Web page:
We Can Learn from Children’s Play

Play also offers adults an opportunity to identify skill sets in a child that are unique to them and which are going to be part of who they are as they grow up. Some children demonstrate very clear talents or abilities in very specific areas at a young age such as art, music, creative writing, building, fixing, curiosity with nature, etc. It is our job as adults to nurture these interests and skills, to tell the child that they are talented in this area, and to encourage their interest. This builds self-esteem and allows the child to excel and thrive as they learn to be proud of their uniqueness.

Play is very revealing in other ways too. Children are individuals and develop at different rates, but there are certain developmental milestones that healthcare professionals look for to determine whether a child is reaching growth goals within an appropriate time-frame. These milestones are identified by the degree of skill with which a very young child can complete simple tasks. For example, by the age of 18 months, a child should be able to play act an everyday task like pretending to feed a doll. By the age of five, a child should enjoy singing and dancing and be able to complete a somersault. Pediatricians, teachers, and other experts may be able to determine if children are falling behind developmentally based on their dexterity and physicality but also by watching their social interactions with other children during play. Are they able to share? Can they manage their feelings (or self-regulate) when small disputes arise on the playground? A thoughtful, observant adult can intervene as a buffer when they witness a child struggling in any of these areas. You do not need to be a childcare expert to step in and help children learn vital skills like problem-solving, mediation, cooperation, and general kindness and sharing.

Play as an Antidote to Stress

Undoubtedly, the COVID-19 pandemic has thrown many people’s lives into turmoil. Fear and anxiety are at an all-time high among adults and children. Financial difficulties caused by the economic shutdown, uncertainty about the future, and all the unknowns caused by these unexpected events have many families facing a year of intense challenges. Children are very astute when it comes to picking up the atmosphere in a home; they are undoubtedly hearing news, whether you intend them to or not. At a time like this, play becomes more essential than ever before to relieve stress and provide joy. We need to give our children as many opportunities as possible to simply be children. It seems that “play more, worry less” should be the mantra of the day, even though it may be easier said than done.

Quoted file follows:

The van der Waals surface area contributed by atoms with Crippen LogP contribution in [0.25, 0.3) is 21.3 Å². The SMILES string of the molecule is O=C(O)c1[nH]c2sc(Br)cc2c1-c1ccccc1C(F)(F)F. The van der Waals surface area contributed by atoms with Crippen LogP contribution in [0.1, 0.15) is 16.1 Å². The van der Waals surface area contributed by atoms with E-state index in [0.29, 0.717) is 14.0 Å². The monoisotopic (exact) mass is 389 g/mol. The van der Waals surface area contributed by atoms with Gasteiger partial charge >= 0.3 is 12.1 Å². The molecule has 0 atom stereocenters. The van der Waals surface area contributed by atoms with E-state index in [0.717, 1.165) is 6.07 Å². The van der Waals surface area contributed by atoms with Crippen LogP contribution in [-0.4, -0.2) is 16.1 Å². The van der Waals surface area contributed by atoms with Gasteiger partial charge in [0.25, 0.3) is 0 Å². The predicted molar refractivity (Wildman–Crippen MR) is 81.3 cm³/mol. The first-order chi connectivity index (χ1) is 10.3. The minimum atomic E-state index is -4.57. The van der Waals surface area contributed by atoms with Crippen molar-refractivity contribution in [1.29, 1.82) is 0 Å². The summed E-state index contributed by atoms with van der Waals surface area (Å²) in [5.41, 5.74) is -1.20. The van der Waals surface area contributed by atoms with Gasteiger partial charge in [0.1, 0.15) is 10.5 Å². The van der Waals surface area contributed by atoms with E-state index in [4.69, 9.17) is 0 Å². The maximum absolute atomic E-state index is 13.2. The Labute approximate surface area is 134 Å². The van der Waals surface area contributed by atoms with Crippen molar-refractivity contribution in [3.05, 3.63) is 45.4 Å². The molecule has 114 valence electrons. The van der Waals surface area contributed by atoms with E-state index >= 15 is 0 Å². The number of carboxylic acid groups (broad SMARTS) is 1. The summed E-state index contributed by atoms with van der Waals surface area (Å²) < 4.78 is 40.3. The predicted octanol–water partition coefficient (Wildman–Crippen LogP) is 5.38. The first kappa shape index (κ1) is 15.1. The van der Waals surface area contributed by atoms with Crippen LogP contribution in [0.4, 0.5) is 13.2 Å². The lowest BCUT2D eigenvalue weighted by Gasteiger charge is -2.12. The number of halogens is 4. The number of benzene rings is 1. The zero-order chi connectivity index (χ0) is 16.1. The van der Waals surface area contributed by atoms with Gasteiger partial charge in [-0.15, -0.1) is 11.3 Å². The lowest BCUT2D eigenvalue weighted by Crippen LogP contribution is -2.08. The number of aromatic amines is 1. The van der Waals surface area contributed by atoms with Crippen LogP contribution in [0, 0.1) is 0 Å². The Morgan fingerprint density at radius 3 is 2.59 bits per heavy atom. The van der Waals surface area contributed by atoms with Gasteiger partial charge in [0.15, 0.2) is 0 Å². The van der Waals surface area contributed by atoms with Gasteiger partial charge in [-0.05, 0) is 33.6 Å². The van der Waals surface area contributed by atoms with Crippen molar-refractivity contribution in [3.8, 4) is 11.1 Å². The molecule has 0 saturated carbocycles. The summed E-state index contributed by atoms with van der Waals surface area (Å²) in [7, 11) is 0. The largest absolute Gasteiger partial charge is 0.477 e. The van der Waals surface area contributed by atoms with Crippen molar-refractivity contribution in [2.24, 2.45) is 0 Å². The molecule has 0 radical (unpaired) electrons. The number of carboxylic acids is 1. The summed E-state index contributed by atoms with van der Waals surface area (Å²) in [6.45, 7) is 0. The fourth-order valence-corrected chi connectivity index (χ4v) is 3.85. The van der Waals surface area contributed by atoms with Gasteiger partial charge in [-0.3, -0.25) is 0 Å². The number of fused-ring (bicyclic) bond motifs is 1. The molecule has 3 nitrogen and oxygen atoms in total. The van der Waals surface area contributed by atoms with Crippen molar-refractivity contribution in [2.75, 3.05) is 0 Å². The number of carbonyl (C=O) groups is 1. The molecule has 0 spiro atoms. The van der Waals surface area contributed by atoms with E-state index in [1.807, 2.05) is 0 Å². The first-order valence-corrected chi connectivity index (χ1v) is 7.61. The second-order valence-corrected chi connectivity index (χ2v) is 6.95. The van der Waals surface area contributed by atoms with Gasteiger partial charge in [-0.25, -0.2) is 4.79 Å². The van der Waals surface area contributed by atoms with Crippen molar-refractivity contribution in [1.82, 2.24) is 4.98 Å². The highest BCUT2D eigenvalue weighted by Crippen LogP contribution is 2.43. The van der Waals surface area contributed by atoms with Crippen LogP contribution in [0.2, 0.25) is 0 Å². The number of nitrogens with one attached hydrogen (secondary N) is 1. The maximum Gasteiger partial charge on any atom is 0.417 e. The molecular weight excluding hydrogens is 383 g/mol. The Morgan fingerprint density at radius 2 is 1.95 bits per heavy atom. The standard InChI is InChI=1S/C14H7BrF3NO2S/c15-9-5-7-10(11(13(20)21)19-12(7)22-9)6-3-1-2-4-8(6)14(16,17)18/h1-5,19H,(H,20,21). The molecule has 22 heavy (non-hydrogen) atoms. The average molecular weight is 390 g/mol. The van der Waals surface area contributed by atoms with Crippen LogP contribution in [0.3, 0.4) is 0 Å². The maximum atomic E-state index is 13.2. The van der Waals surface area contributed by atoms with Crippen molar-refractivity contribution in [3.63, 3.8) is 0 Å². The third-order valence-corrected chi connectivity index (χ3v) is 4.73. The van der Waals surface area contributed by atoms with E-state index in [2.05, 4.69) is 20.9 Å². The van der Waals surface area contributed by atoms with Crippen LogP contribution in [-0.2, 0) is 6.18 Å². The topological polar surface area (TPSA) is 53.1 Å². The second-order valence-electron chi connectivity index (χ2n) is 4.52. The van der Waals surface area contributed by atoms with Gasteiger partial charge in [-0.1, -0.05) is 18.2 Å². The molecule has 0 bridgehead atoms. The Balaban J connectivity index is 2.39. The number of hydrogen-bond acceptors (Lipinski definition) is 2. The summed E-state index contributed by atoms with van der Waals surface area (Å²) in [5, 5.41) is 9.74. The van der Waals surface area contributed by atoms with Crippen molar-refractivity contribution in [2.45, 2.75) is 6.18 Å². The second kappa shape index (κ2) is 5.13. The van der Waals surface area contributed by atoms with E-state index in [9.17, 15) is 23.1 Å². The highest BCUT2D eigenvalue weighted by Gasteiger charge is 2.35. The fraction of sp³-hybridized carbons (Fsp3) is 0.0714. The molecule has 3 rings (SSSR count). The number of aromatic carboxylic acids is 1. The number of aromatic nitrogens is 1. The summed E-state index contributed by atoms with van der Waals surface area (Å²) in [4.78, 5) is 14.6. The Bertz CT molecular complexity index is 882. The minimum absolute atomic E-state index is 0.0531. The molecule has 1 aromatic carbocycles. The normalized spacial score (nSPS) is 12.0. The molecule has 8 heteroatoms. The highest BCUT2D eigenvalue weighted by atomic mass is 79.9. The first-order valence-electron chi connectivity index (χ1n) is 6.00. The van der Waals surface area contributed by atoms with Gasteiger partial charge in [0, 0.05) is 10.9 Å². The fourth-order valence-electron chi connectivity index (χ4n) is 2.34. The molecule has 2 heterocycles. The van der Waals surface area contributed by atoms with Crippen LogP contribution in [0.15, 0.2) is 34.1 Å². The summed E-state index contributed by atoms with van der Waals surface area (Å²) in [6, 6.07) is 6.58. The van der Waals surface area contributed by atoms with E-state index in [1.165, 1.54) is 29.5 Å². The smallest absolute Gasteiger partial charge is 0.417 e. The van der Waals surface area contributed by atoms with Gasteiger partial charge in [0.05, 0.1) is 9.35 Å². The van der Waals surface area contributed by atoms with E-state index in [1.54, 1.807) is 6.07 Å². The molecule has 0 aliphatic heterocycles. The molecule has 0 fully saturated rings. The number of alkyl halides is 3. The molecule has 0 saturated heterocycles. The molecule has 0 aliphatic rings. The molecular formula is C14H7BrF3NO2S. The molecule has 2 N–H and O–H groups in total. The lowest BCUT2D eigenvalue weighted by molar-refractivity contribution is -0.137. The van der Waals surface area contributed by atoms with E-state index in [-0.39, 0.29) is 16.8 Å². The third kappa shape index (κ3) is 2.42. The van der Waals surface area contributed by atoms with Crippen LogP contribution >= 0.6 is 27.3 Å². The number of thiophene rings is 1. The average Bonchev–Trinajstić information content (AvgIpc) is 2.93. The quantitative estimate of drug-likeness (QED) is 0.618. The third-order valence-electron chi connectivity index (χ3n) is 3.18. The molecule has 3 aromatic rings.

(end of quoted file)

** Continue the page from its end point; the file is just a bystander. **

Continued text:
While screen time and video games seem like quick fix solutions to keep children entertained, even a small amount of effort in the direction of real-life play will pay off in terms of your child’s happiness. At Center for Child Counseling, our work revolves around the therapeutic nature of play. Our mission is building the foundation for playful, healthful, and hopeful living for children, families, and communities in Palm Beach County and beyond. Play therapy is at the core of our work but the overwhelming benefits of play can be duplicated in every home in the country with a little bit of effort. Remember, your children love you, look up to you, and are hungry for time with you. This may be very difficult for parents and caregivers who are working from home and homeschooling their children, but even a half hour at bedtime sharing a book together will create a sense of security and memories of love and togetherness that will draw your child closer to you.

Providing Play Kits 

Sadly, for some families, simply providing their children with the physical tools to facilitate play is a financial burden. For this reason, we have developed age-appropriate play kits which contain items like books, games, toys, crayons, coloring books, figurines, playdough, tip sheets, and other items that are at the heart of healthy, real-world play. Through generous grants from the Town of Palm Beach United Way, the United Way of Palm Beach County, Children’s Services Council of Palm Beach County, and individual supporters like Ruth Hartman and Kathy Leone, these kits will be used to guide Telehealth sessions, with our therapists working closely with caregivers to promote healthy parent-child attachment, expression of feelings, and processing of traumatic experiences.

While Center for Child Counseling provides professional therapeutic services for children and families who have experienced trauma or who need mental health assistance, many of the benefits we provide as professionals can be duplicated on a much simpler level in your home. Make it a priority to carve out some time every day to play a little with your children, save them from an hour of screen time, and experience some of the joy, fun, and laughter of being a child again. This is a time when we could all benefit from a little more childish silliness and laughter.

Sign up now for news, events, and education about Adverse Childhood Experiences (ACEs) and promoting resilience.

By submitting this form, you are consenting to receive emails from: Center for Child Counseling, 8895 N. Military Trail, Palm Beach Gardens, FL, 33410. You can revoke your consent to receive emails at any time by using the SafeUnsubscribe® link, found at the bottom of every email.